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Regent's Park. Similar in design, and nearly as large as the Pantheon at Rome, was erected from the designs of Mr. Decimus Burton. It is one hundred and thirty feet in diameter by one hundred and ten feet in height,
polygonal in form, and surmounted by an immense cupola, glazed ; in front is a grand portico, with six large fluted columns of the Grecian Doric Order, supporting a bold pediment.
In this noble building, itself a great ornament to the Regent's Park, is exhibited the Panorama of the Lake of Thun, and its delightful environs, one of the most charming and attractive portions of Swiss scenery; the matchless grandeur and beauty of which have rendered Switzerland the favourite resort alike of the tourist, the poet, and the painter. The view is taken from an eminence north of the town, overlooking the lake ; completely realizing to the eye the beautiful scenery and picturesque costume of Switzerland. The town of Thun, situated on the Aar, in the Bernese Oberland, abont a mile from the lake, with its walls, ancient castle, aud venerable church standing out in bold relief, is one of the most prominent objects in this panorama ; in the foreground are cottages, farm-houses, and ont-buildings, as also groups of villagers and musicians.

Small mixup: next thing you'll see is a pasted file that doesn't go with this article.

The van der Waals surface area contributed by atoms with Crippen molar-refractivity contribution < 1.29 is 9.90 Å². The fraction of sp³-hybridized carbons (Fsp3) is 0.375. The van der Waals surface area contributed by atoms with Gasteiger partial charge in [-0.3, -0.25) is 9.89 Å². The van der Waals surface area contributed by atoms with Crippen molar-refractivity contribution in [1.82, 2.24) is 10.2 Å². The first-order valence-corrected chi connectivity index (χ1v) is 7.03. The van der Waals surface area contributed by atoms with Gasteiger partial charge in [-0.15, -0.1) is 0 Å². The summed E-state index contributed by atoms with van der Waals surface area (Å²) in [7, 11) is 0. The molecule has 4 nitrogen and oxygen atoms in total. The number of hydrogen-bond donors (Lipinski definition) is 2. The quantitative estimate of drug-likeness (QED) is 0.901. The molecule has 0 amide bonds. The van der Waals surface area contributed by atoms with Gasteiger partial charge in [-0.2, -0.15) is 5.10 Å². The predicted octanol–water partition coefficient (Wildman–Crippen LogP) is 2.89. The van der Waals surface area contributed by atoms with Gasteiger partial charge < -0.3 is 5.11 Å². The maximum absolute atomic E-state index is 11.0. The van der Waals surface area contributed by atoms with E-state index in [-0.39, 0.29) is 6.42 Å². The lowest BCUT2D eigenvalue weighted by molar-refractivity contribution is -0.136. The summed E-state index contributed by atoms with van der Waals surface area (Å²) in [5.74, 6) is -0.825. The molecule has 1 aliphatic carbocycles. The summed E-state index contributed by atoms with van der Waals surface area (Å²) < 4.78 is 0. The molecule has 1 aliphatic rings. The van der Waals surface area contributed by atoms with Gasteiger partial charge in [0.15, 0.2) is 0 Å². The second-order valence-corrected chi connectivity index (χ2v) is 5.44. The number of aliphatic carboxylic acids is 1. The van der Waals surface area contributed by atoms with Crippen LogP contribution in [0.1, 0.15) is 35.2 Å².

In addition to the Panorama, there is also to be seen the Museum of Sculpture, the Conservatories, the Swiss Cottage, and Classic Ruins, which altogether render it the most interesting place of public amusement in London. Open daily, from half-past ten till half-past five, and in the evening, from seven till half-past ten. Music from two till five, and during the evening. Admission, 2s. Children and schools, half-price. Descriptive Guide, 1s.
THE CYCLORAMA, Albany Street, Regent's Park. An exhibition of singular novelty and attraction, produced under the direction of the proprietors of the Coloseum, consisting of a Panorama, unequalled in extent, of Lisbon, the magnificent scenery of the Tagus, and the fearful earthquake of 1755. Nothing can be more sweetly serene and lovely than the calm water of the Tagus, more grand and impressive than the noble buildings, churches, and castles that clothe the sides of the majestic heights, or more terrible than the fearfully agitated waves, amidst which numerous gallant vessels are seen rolling madly on their mountain summits, or plunging into the awful depth below. The dioramic effects of shade and colour are very beautifully varied, and the moving parts of the picture contrived with great cleverness, to re-produce the appalling scene in all its attractive horrors. Open daily. The exhibition takes place at two and four, and in the evening at half-past seven and nine. Admission, 2s. ; reserved seats, 6d. extra. Children and schools, half price. Descriptive Guide, 1s.
THE DIORAMA, Regent's Park. This exhibition, which had long been an object of wonder and delight at Paris, was first opened in the Regent's Park September 29, 1823. It differs from the Panorama in this respect, that instead of a circular view of the objects represented, it exhibits the whole picture at once in perspective; and it is decidedly superior, both to the Panorama and Cosmorama, in the fidelity with which the objects are depicted, and in the completeness of the illusion.